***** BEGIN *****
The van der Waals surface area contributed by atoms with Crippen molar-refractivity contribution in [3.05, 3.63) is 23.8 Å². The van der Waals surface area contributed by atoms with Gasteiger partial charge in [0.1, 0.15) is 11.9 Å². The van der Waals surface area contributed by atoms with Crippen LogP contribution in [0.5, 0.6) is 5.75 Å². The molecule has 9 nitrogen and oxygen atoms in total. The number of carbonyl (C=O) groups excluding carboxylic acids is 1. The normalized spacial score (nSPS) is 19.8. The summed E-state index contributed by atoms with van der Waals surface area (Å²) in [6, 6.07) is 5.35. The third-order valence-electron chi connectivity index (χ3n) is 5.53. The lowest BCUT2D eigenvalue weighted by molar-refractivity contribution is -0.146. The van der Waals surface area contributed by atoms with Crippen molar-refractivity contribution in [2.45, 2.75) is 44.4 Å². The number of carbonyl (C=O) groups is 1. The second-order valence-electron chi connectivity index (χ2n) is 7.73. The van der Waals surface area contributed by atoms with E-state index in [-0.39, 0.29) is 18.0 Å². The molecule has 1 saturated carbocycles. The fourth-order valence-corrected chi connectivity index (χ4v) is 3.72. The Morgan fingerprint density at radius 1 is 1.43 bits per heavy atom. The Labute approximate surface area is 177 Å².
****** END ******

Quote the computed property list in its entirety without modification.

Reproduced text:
The van der Waals surface area contributed by atoms with Crippen molar-refractivity contribution in [3.05, 3.63) is 23.8 Å². The van der Waals surface area contributed by atoms with Gasteiger partial charge in [0.1, 0.15) is 11.9 Å². The van der Waals surface area contributed by atoms with Crippen LogP contribution in [0.5, 0.6) is 5.75 Å². The molecule has 9 nitrogen and oxygen atoms in total. The number of carbonyl (C=O) groups excluding carboxylic acids is 1. The normalized spacial score (nSPS) is 19.8. The summed E-state index contributed by atoms with van der Waals surface area (Å²) in [6, 6.07) is 5.35. The third-order valence-electron chi connectivity index (χ3n) is 5.53. The lowest BCUT2D eigenvalue weighted by molar-refractivity contribution is -0.146. The van der Waals surface area contributed by atoms with Crippen molar-refractivity contribution in [2.45, 2.75) is 44.4 Å². The number of carbonyl (C=O) groups is 1. The second-order valence-electron chi connectivity index (χ2n) is 7.73. The van der Waals surface area contributed by atoms with E-state index in [-0.39, 0.29) is 18.0 Å². The molecule has 1 saturated carbocycles. The fourth-order valence-corrected chi connectivity index (χ4v) is 3.72. The Morgan fingerprint density at radius 1 is 1.43 bits per heavy atom. The Labute approximate surface area is 177 Å².